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Listening Sessions

The Virginia Beach Listening Sessions were held in four locations on March 30 and 31, 2011. The participant total was 128 people, and 107 people filled out our community survey. We presented the findings from the listening sessions to the Virginia Beach City Council on May 17, 2011.

Please read more about our project below, or browse the results from the listening sessions and of class findings in the outcomes section of our website.

Final Report and Summary of the Listening Sessions:

Presentation to Virginia Beach City Council:

Informational Presentations from the Listening Sessions:

"Speak Out" Listening Session Video:

Addressing Sea Level Rise in Virginia Beach

Virginia Beach citizens, the built environment, and the natural environment are extremely vulnerable to the combined impacts of relative sea level rise (sea level rise plus land subsidence) and natural coastal hazards.  The environmental stewardship plan, section 7 of the City's 2009 Comprehensive Plan, describes the potential impact of relative sea level rise as follows:

The high rate of relative sea level rise in Hampton Roads is due to regional land subsidence associated with underlying geology and local land subsidence associated with groundwater withdrawal and/or fill settlement.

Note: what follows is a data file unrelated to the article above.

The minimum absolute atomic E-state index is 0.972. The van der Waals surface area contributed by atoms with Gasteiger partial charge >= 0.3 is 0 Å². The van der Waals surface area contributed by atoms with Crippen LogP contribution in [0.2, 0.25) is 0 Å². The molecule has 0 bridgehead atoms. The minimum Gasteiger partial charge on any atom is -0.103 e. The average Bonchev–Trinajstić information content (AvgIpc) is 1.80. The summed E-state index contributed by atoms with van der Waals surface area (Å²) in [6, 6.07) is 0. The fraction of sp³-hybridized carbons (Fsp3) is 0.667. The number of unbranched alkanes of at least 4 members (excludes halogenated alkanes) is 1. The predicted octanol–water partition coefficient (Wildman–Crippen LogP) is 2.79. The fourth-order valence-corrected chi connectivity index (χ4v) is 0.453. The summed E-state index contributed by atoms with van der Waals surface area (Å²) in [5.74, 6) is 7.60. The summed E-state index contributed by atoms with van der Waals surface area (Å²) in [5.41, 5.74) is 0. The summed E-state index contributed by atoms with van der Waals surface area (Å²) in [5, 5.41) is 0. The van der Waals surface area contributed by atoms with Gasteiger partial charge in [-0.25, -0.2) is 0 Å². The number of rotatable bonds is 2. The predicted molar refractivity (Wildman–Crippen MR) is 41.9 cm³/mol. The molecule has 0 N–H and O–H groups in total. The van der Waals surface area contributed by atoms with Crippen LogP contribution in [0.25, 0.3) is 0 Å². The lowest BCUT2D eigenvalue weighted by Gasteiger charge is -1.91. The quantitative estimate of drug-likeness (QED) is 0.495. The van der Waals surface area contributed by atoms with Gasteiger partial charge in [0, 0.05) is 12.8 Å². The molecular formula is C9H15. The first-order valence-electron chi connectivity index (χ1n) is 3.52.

Current Plans

The City of Virginia Beach Environmental Stewardship Plan makes recommendations to address vulnerability.

The Hampton Roads Planning District Commission is conducting a climate change study, an assessment of the regional transportation vulnerability to climate change, and revising the regional hazard mitigation plan to include relative sea level rise.

Vision Hampton Roads, the regional economic development plan, points to the challenges of sea level rise.

UVa Student Work

As part of the project, two U.Va. School of Architecture classes worked during the spring semester to plan and design solutions to address the issues. A graduate planning applications course, taught by Tim Beatley, Teresa Heinz Professor of Sustainable Communities, focused on identifying a range of planning tools.  Kristina Hill, associate professor and chair of landscape architecture, led graduate students in developing a range of landscape design solutions.

The results, highlighted in the final class report, used Virginia Beach and the Hampton Roads region as the focus of investigation and analysis.


The Virginia Beach Listening Sessions is a project of the Virginia Sea Grant at Virginia Institute of Marine Science (VIMS), with additional funding from the:

The project is a partnership of experts from the: